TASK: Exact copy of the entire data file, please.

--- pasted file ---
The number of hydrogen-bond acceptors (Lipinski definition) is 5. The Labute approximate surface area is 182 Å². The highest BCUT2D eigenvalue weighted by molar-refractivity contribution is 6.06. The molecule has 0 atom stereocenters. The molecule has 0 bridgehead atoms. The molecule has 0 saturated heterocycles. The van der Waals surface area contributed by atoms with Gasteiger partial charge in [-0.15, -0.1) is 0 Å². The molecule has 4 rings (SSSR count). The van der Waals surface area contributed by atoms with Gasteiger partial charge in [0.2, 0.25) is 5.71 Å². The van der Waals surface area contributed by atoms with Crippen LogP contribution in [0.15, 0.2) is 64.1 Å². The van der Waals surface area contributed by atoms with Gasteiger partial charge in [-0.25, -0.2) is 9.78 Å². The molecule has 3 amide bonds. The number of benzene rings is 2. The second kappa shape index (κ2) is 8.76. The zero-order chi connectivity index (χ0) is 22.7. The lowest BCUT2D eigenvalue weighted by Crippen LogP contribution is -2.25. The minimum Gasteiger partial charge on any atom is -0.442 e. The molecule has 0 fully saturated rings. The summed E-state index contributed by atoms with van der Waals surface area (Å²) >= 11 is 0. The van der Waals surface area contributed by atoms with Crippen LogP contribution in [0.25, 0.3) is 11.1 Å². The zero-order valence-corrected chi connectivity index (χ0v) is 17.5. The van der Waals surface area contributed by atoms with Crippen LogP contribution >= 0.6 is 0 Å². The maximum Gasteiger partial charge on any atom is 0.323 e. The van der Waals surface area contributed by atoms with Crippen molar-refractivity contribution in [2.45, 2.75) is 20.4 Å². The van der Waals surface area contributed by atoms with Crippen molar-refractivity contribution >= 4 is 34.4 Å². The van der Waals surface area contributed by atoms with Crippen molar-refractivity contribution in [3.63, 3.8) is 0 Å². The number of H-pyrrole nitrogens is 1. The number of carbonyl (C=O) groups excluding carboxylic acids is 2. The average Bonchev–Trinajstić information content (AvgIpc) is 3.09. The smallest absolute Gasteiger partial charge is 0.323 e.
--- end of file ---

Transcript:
The number of hydrogen-bond acceptors (Lipinski definition) is 5. The Labute approximate surface area is 182 Å². The highest BCUT2D eigenvalue weighted by molar-refractivity contribution is 6.06. The molecule has 0 atom stereocenters. The molecule has 0 bridgehead atoms. The molecule has 0 saturated heterocycles. The van der Waals surface area contributed by atoms with Gasteiger partial charge in [-0.15, -0.1) is 0 Å². The molecule has 4 rings (SSSR count). The van der Waals surface area contributed by atoms with Gasteiger partial charge in [0.2, 0.25) is 5.71 Å². The van der Waals surface area contributed by atoms with Crippen LogP contribution in [0.15, 0.2) is 64.1 Å². The van der Waals surface area contributed by atoms with Gasteiger partial charge in [-0.25, -0.2) is 9.78 Å². The molecule has 3 amide bonds. The number of benzene rings is 2. The second kappa shape index (κ2) is 8.76. The zero-order chi connectivity index (χ0) is 22.7. The lowest BCUT2D eigenvalue weighted by Crippen LogP contribution is -2.25. The minimum Gasteiger partial charge on any atom is -0.442 e. The molecule has 0 fully saturated rings. The summed E-state index contributed by atoms with van der Waals surface area (Å²) >= 11 is 0. The van der Waals surface area contributed by atoms with Crippen LogP contribution in [0.25, 0.3) is 11.1 Å². The zero-order valence-corrected chi connectivity index (χ0v) is 17.5. The van der Waals surface area contributed by atoms with Crippen LogP contribution >= 0.6 is 0 Å². The maximum Gasteiger partial charge on any atom is 0.323 e. The van der Waals surface area contributed by atoms with Crippen molar-refractivity contribution in [2.45, 2.75) is 20.4 Å². The van der Waals surface area contributed by atoms with Crippen molar-refractivity contribution >= 4 is 34.4 Å². The van der Waals surface area contributed by atoms with Crippen molar-refractivity contribution in [3.63, 3.8) is 0 Å². The number of H-pyrrole nitrogens is 1. The number of carbonyl (C=O) groups excluding carboxylic acids is 2. The average Bonchev–Trinajstić information content (AvgIpc) is 3.09. The smallest absolute Gasteiger partial charge is 0.323 e.